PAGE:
How to treat – watch that hive tool and heat sterilize it. If only a frame or two seem affected, remove them and treat the hive with terramycin. The hive can be shaken onto new equipment and treated, but all removed frames should be burned or bagged for incineration. The hive bodies can be sprayed with full-strength bleach, and then scorched with a propane torch. More extensive infections of AFB, when discovered, should be destroyed entirely. Bees and equipment should be incinerated a.s.a.p.

How do these infections sneak up on us? It is hard to find a common denominator as frames get swapped, hives moved, used equipment purchased, and new packages and nucleus colonies are moved in. Preventative treatment with terramycin has been discontinued due to the buildup of resistance to the drug. So, just be ever aware of all the possible infirmities and problems that might affect your honeybee hives.

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Andy's Ramblings
Ode to Jim Gross

There once was a Jim from Nantucket
Whose skills with honey weren’t luck. It
Won E. A. S. Blue
Ribbons, one more than two.
That sweet talking Jim from Nantucket.

Congratulations to Jim Gross. He had the confidence to enter his honey in the annual EAS Honey Show, and beat last year’s blue ribbon by an additional two. It couldn’t have happened to a nicer guy. Well, perhaps there might be one person nicer…

While at EAS, a place for many of the people concerned about bees and their well-being to meet, I had the fortunate opportunity to discuss issues about bees, their plight, and pollination with many of the foremost experts in the world. Although there were many lighthearted moments, the atmosphere was frequently grave. The causes and effects of CCD were on everyone’s tongues, hearts and minds. As yet, nothing definitive has been discovered. One problem standing in the way of a possible solution is funding. The monies with which the researchers have at their disposal are what I would call meager. I overheard Mike Palmer from Vermont say that if one third of the cattle in this country came down with Mad Cow Disease, there would be no shortage of funding for research. But, when a third of the pollinators in the country die off, no one cares. I put it this way: Just think of the national reaction if a third of the pet dogs were to suddenly disappear. And they don’t provide even a little bit of the food on your plate. Perhaps it is time to get political and write to both state and federal representatives to look at the problem and get involved. Perhaps Paul knows some addresses or phone numbers we can use. After all, we pay their salaries…they work for us!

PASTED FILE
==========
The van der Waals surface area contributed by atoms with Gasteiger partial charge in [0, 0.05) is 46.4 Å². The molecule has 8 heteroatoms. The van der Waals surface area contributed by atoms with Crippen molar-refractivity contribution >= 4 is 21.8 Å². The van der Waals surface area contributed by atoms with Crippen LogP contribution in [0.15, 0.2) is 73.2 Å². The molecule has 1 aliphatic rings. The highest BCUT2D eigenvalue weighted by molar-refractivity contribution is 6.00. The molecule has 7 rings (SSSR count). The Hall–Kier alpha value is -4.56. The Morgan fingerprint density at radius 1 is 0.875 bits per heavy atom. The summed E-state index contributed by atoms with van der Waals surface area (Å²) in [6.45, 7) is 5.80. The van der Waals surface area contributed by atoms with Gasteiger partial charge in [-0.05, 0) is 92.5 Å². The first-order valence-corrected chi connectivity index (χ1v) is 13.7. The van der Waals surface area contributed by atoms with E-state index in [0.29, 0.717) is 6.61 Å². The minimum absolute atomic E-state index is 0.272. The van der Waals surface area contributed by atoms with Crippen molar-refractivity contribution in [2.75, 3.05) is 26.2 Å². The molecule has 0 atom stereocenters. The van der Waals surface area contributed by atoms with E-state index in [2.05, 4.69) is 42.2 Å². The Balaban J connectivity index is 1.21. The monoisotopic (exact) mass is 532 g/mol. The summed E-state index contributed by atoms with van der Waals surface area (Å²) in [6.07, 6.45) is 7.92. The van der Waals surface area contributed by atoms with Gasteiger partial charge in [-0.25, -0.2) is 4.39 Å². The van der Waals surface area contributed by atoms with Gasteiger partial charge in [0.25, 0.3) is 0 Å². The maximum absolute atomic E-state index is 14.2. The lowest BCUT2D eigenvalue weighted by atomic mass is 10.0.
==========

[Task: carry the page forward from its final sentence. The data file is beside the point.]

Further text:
The nicest thing to happen to me related to EAS 2007, occurred after I returned home. While it is true that New England was well represented, as was Massachusetts, the Barnstable County Beekeepers had significant numbers in attendance. And the most enthusiastic representative of our club was Bobby Waldron. I’d like to say he was as excited as a twelve year old boy at a nudist camp, but that might be too crass, so, instead I’ll just say he had a great time. Anyway, that nicest thing I just mentioned happened at my place of employment. Bobby showed up with a folder of photographs he had taken of the group of us from the Cape and Nantucket. These were for me to keep. These are photos I will keep. A grateful thanks.